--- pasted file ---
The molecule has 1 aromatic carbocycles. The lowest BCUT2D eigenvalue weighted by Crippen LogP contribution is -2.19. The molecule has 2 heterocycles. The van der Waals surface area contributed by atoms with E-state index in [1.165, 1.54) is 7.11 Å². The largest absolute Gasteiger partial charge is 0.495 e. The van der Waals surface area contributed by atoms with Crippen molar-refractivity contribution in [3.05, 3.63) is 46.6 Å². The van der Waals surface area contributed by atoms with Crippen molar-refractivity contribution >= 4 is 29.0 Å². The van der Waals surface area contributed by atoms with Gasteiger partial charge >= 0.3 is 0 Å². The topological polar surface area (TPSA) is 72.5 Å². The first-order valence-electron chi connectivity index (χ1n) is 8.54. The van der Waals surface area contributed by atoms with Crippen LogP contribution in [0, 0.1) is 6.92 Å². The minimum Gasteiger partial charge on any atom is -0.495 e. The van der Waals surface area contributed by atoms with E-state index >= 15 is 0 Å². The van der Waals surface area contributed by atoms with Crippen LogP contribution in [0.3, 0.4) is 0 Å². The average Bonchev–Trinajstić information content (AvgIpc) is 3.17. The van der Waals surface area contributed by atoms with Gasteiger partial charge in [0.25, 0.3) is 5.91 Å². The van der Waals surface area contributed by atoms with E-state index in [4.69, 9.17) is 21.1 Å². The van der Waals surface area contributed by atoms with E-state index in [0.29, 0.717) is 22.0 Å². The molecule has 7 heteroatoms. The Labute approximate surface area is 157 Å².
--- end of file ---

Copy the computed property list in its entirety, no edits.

The molecule has 1 aromatic carbocycles. The lowest BCUT2D eigenvalue weighted by Crippen LogP contribution is -2.19. The molecule has 2 heterocycles. The van der Waals surface area contributed by atoms with E-state index in [1.165, 1.54) is 7.11 Å². The largest absolute Gasteiger partial charge is 0.495 e. The van der Waals surface area contributed by atoms with Crippen molar-refractivity contribution in [3.05, 3.63) is 46.6 Å². The van der Waals surface area contributed by atoms with Crippen molar-refractivity contribution >= 4 is 29.0 Å². The van der Waals surface area contributed by atoms with Gasteiger partial charge >= 0.3 is 0 Å². The topological polar surface area (TPSA) is 72.5 Å². The first-order valence-electron chi connectivity index (χ1n) is 8.54. The van der Waals surface area contributed by atoms with Crippen LogP contribution in [0, 0.1) is 6.92 Å². The minimum Gasteiger partial charge on any atom is -0.495 e. The van der Waals surface area contributed by atoms with E-state index >= 15 is 0 Å². The van der Waals surface area contributed by atoms with Crippen LogP contribution in [0.3, 0.4) is 0 Å². The average Bonchev–Trinajstić information content (AvgIpc) is 3.17. The van der Waals surface area contributed by atoms with Gasteiger partial charge in [0.25, 0.3) is 5.91 Å². The van der Waals surface area contributed by atoms with E-state index in [4.69, 9.17) is 21.1 Å². The van der Waals surface area contributed by atoms with E-state index in [0.29, 0.717) is 22.0 Å². The molecule has 7 heteroatoms. The Labute approximate surface area is 157 Å².